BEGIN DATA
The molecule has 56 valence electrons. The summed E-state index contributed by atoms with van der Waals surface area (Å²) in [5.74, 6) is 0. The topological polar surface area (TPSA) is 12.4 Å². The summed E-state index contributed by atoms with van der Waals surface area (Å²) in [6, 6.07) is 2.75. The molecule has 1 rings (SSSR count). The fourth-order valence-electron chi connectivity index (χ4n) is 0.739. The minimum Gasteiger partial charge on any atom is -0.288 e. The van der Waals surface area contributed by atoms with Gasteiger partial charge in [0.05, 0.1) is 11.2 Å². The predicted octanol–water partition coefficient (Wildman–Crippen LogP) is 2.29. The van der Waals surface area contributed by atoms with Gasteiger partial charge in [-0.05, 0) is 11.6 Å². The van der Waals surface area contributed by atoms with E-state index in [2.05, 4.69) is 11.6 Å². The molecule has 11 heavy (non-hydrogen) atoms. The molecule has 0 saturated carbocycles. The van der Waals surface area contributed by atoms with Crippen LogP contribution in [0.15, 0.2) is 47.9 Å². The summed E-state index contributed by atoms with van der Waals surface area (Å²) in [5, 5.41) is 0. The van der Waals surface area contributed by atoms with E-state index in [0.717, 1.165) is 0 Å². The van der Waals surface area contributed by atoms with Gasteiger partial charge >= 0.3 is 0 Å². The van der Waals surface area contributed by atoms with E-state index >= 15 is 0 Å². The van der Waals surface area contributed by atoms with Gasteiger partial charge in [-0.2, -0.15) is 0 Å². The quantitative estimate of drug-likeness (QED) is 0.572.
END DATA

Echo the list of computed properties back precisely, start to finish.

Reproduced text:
The molecule has 56 valence electrons. The summed E-state index contributed by atoms with van der Waals surface area (Å²) in [5.74, 6) is 0. The topological polar surface area (TPSA) is 12.4 Å². The summed E-state index contributed by atoms with van der Waals surface area (Å²) in [6, 6.07) is 2.75. The molecule has 1 rings (SSSR count). The fourth-order valence-electron chi connectivity index (χ4n) is 0.739. The minimum Gasteiger partial charge on any atom is -0.288 e. The van der Waals surface area contributed by atoms with Gasteiger partial charge in [0.05, 0.1) is 11.2 Å². The predicted octanol–water partition coefficient (Wildman–Crippen LogP) is 2.29. The van der Waals surface area contributed by atoms with Gasteiger partial charge in [-0.05, 0) is 11.6 Å². The van der Waals surface area contributed by atoms with E-state index in [2.05, 4.69) is 11.6 Å². The molecule has 11 heavy (non-hydrogen) atoms. The molecule has 0 saturated carbocycles. The van der Waals surface area contributed by atoms with Crippen LogP contribution in [0.15, 0.2) is 47.9 Å². The summed E-state index contributed by atoms with van der Waals surface area (Å²) in [5, 5.41) is 0. The van der Waals surface area contributed by atoms with E-state index in [0.717, 1.165) is 0 Å². The van der Waals surface area contributed by atoms with Gasteiger partial charge >= 0.3 is 0 Å². The van der Waals surface area contributed by atoms with E-state index >= 15 is 0 Å². The van der Waals surface area contributed by atoms with Gasteiger partial charge in [-0.2, -0.15) is 0 Å². The quantitative estimate of drug-likeness (QED) is 0.572.